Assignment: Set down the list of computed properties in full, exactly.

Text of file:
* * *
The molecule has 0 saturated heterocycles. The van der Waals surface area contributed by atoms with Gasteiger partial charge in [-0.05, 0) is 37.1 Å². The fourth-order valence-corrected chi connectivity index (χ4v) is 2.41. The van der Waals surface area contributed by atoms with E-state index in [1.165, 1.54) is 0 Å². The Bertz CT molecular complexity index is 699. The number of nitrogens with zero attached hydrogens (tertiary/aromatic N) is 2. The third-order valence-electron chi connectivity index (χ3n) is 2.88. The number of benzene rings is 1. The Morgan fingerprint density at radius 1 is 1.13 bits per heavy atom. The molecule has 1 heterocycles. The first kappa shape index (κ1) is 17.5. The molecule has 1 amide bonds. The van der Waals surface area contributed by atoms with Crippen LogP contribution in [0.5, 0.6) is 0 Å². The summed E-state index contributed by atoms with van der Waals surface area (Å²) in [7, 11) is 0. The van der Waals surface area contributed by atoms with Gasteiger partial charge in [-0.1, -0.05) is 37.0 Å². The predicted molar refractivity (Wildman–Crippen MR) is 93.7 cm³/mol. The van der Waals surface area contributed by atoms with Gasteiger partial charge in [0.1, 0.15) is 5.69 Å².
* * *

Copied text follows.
The molecule has 0 saturated heterocycles. The van der Waals surface area contributed by atoms with Gasteiger partial charge in [-0.05, 0) is 37.1 Å². The fourth-order valence-corrected chi connectivity index (χ4v) is 2.41. The van der Waals surface area contributed by atoms with E-state index in [1.165, 1.54) is 0 Å². The Bertz CT molecular complexity index is 699. The number of nitrogens with zero attached hydrogens (tertiary/aromatic N) is 2. The third-order valence-electron chi connectivity index (χ3n) is 2.88. The number of benzene rings is 1. The Morgan fingerprint density at radius 1 is 1.13 bits per heavy atom. The molecule has 1 heterocycles. The first kappa shape index (κ1) is 17.5. The molecule has 1 amide bonds. The van der Waals surface area contributed by atoms with Crippen LogP contribution in [0.5, 0.6) is 0 Å². The summed E-state index contributed by atoms with van der Waals surface area (Å²) in [7, 11) is 0. The van der Waals surface area contributed by atoms with Gasteiger partial charge in [-0.1, -0.05) is 37.0 Å². The predicted molar refractivity (Wildman–Crippen MR) is 93.7 cm³/mol. The van der Waals surface area contributed by atoms with Gasteiger partial charge in [0.1, 0.15) is 5.69 Å².